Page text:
Larry Smith (left) and David Salz (right) of Wireworld have every reason to smile. Not only have they entered the headphone cable market with four levels of Nano cables for headphones and portables, and stand prepared to market a Starlight CAT7a media network cable ($TBD) that claims higher transmission speeds for streamed music and video, but they've also come out on top in a recently published cable listening comparison test.
In two small, private presentations in the Mirage, Dave Wilson joined several other indispensible members of his teamhis son Daryl and wife Sheryl Lee, as well as Peter McGrath and John Giolasto present a jaw-dropping mock up of the proposed, superhumanly proportioned successor to the original WAMM.
Transparent Audio's new Gen 5 (Generation 5) family of cabling supersedes their MM2 line. With resonance control and network technologies derived directly from their year-old flagship, fittingly called Magnum Opus, Gen 5 includes new cable, new networks, and new network enclosures.
Scot Markwell of Elite AV Distribution proudly displayed Furutech's top-of-the-line Nanoflux power cable ($3495/1.8m, almost 6 feet). The cable's wire is coated with Nanofluid, microscopic gold and silver suspended in squalene oil that fills in tiny gaps between wire crystals to improve performance.
No, we're not talking alchemy, but rather AudioQuest's new line of USB to Lightning cables. Designed to facilitate transfer of music from iOS devices to computers or whatever, AQ's Cinnamon, Carbon, and Diamond models made their first appearance at CEDIA. Steve Niemi of AudioQuest (above), who introduced me to the cables, forecasts the lowest-priced Forest model by summer.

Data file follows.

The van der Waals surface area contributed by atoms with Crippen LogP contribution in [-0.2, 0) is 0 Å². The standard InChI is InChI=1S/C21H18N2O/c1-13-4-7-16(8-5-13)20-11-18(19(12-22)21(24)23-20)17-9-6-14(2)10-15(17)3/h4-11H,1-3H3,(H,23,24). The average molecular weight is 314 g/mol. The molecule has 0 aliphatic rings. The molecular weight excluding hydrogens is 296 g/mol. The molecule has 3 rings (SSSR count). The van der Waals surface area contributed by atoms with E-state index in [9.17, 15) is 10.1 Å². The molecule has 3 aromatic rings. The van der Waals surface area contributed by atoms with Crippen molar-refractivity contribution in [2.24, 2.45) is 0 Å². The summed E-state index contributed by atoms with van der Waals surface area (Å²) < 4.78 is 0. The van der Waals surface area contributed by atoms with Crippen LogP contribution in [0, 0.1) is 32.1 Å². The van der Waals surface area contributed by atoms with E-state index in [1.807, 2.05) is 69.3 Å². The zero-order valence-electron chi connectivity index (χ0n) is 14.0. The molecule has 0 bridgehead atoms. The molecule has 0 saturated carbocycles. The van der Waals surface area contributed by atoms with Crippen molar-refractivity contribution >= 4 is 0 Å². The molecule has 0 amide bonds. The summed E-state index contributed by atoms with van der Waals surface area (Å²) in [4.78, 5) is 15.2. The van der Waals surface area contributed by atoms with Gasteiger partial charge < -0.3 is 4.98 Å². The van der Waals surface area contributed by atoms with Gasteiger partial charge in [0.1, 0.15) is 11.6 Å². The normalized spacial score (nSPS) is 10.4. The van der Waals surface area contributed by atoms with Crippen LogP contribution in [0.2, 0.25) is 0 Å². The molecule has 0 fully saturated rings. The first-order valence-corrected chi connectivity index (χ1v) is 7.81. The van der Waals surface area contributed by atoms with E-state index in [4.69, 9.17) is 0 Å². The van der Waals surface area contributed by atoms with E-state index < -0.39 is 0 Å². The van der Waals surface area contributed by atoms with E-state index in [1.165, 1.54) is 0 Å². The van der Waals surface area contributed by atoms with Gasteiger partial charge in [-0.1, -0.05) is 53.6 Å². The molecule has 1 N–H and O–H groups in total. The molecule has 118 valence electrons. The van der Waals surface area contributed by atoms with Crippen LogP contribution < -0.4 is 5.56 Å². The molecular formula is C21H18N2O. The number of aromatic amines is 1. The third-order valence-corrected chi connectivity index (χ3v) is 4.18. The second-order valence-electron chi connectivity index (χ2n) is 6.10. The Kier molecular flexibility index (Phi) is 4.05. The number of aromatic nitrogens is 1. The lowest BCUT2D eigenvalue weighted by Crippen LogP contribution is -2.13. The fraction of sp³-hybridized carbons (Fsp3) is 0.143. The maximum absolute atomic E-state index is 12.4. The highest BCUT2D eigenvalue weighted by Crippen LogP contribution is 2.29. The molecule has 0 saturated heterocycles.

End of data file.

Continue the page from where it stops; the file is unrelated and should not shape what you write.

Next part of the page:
Meetings were frequently in progress when I glanced at the HDTracks booth in the Hi-Res Audio Workshop ballroom. Every time I take a look at the company's site, it's loaded with new releases from everyone from The Who and Eric Clapton to Anna Netrebko and a host of Grammy 2015 nominees. It was great to see David Chesky again, even though he kept mistaking me for tenor Jonas Kaufmann. I should be so lucky.
Critical Mass has just released its new entry-level Sotto Voce equipment rack ($4500 for four tiers). Far more affordable than the company's other racks, it is made of Sapele, a wood that I understand is in the Mahogany family. The rack is upgradeable to include Critical Mass's filter systems that enhance component performance. The upgrade path starts at $225, and can include filter systems that cost up to $2895.
It's not every show that a cable company invites a publication's staff to breakfast to preview a power conditioner whose faceplate isn't even ready for viewing. But after a short but most impressive listen to the patent pending circuitry in AudioQuest's forthcoming Niagara 7000 Low-Z PowerAC Grounded Noise-Dissipation System ($TBD), I'm convinced that something special is coming our way.